How do we avoid the winter blues?
This is a great time to address this question. A couple of weeks ago, daylight savings time ended, and now the sun is setting before 5:00 pm. In addition, we are starting to experience cold weather that can restrict our activities. This can all lead to a decline in your mood.
HERE ARE A FEW OF POINTERS ON HOW TO STAY HEALTHY AND ACTIVE IN THE WINTER:
- Keep a regular schedule. Most adults need 7-10 hours of sleep nightly. Get plenty of sleep, but also try not to let yourself oversleep because it is dark longer.
- Keep active. In general, we recommend 30-45 minutes of aerobic exercise most days of the week. However, in the winter, it is especially important to continue to move to keep your mood up. Walking is a great way to do this, and at least some walking should be done most if not every day. Walking at the mall works well when it’s too cold to walk outside.
- Keep a healthy diet. Focus on a diet of lean proteins and vegetables. Keep simple carbohydrates to a minimum. Drink about three liters of water per day. Caffeine intake should be less than 200-400 mg per day. You may consider adding supplements to your diet such as a multivitamin, vitamin D, or B complex.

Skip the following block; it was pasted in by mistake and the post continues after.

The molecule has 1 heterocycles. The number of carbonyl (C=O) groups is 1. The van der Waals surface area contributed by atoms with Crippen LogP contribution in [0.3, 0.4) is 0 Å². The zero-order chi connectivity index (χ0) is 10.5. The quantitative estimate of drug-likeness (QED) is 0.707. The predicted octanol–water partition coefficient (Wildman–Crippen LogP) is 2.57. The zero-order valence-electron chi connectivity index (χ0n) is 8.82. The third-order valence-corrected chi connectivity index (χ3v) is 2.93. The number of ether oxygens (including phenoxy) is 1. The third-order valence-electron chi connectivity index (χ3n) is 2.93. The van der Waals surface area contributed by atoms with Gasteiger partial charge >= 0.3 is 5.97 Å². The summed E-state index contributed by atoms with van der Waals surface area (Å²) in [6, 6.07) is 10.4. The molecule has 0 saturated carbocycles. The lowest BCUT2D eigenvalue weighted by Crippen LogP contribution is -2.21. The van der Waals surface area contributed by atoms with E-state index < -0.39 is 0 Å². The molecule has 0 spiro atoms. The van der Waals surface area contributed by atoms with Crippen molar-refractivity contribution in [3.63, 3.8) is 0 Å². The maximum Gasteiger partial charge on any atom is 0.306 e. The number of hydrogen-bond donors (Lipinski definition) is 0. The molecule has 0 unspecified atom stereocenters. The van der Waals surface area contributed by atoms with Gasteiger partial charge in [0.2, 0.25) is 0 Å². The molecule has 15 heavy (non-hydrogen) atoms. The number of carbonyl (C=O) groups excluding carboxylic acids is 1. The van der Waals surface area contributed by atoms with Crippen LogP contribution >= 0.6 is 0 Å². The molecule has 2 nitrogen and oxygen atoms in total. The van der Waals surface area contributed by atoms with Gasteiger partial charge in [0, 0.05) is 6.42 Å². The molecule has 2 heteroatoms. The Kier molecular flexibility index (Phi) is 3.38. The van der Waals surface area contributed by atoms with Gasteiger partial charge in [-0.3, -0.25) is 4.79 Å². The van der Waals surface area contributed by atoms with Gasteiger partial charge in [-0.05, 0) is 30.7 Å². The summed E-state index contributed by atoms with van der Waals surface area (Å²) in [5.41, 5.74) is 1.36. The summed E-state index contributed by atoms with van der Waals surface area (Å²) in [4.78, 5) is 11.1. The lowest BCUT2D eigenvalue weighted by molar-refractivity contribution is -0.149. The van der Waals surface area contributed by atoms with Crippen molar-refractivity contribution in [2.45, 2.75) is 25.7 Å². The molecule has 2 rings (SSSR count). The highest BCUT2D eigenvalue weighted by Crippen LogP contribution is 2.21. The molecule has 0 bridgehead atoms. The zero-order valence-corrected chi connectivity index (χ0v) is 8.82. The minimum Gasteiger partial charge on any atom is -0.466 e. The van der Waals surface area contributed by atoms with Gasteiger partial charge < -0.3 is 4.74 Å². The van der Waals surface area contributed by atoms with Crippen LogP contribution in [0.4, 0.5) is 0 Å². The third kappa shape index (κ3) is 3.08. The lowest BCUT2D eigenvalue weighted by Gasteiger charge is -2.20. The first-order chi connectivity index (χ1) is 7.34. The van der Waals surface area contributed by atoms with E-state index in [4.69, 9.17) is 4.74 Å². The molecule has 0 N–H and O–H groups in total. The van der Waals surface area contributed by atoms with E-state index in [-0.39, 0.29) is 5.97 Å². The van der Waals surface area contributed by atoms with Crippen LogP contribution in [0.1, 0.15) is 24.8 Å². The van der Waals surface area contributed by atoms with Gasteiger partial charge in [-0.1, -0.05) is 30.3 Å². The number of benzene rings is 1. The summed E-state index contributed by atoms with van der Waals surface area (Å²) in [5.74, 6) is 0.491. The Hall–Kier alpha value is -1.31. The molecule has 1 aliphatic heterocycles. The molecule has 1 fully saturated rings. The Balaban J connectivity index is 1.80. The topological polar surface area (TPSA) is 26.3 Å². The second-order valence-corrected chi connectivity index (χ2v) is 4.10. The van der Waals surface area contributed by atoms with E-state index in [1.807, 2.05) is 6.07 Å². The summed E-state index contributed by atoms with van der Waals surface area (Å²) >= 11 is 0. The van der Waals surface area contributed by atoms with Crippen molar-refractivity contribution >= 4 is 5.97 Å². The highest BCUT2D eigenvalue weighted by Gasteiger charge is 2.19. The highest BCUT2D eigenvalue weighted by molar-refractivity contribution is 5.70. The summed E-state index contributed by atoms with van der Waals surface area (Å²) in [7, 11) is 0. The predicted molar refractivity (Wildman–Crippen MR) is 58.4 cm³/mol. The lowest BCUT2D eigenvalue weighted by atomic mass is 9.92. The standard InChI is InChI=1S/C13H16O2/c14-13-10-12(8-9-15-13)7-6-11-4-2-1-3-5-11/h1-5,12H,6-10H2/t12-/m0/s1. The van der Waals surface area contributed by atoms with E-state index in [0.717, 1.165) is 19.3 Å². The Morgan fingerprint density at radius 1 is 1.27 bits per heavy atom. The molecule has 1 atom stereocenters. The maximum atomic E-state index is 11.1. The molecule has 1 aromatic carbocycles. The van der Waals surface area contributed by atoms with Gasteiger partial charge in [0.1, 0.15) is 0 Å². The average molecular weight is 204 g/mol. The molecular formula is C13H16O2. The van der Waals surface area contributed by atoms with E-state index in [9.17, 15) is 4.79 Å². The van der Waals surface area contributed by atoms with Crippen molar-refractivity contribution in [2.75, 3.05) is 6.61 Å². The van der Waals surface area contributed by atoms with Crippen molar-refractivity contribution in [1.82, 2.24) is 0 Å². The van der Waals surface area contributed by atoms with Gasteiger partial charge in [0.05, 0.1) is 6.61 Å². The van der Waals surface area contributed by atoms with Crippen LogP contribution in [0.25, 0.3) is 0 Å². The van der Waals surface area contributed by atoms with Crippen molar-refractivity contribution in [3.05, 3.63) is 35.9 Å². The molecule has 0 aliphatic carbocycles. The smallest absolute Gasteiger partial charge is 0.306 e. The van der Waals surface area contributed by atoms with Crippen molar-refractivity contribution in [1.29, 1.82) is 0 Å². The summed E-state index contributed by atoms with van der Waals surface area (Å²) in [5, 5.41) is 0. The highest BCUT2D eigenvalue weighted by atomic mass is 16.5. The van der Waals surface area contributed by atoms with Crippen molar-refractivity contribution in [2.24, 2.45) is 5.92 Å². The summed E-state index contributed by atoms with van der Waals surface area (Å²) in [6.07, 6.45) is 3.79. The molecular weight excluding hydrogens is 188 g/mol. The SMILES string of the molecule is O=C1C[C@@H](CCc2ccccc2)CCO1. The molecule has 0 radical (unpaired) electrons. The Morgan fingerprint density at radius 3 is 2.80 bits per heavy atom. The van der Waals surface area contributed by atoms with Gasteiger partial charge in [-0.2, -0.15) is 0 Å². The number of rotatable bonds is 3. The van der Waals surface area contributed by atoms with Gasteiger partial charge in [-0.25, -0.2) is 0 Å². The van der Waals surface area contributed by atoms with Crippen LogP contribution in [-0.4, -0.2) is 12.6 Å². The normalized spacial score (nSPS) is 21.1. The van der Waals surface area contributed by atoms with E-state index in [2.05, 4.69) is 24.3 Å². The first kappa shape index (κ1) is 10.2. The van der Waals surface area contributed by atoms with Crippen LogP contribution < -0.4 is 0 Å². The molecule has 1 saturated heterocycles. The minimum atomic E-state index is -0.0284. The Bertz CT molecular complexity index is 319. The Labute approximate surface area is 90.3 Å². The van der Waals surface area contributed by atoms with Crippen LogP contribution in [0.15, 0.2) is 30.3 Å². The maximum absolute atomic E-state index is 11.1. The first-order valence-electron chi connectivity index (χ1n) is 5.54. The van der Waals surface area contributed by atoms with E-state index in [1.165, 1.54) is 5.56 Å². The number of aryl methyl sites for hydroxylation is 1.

HOW DO I KNOW IF I HAVE SEASONAL AFFECTIVE DISORDER OR WINTER BLUES?
SAD is defined as depression with a seasonal onset-usually fall or winter. Here are the symptoms:
- Depressed mood
- Loss of interest or pleasure in activities
- Insomnia or increased sleep (usually increased sleep and daytime tiredness)
- Change in appetite or weight (usually increase carbohydrate craving and weight gain)
- A feeling of heaviness in your arms and legs
- Low energy
- Poor concentration
- Thoughts of worthlessness or guilt (severe cases)
- Recurrent thoughts of death or suicide (severe cases)
If the above symptoms occur, you should see your doctor.
We have some very effective therapies for SAD. Light therapy is first line for mild or moderate cases. Your doctor can advise you on type of device and how to use it. Mental health therapy with cognitive behavioral feedback can also be very helpful. Lastly, antidepressant medications are highly effective and may be needed. If you have questions or concerns about this topic, please contact your doctor.
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Please note that the Ask an Expert Health Series is a general health and wellness discussion and is not meant to provide medical diagnoses, treatments or to replace medical care. Please refer to your primary care provider for personal health treatment options.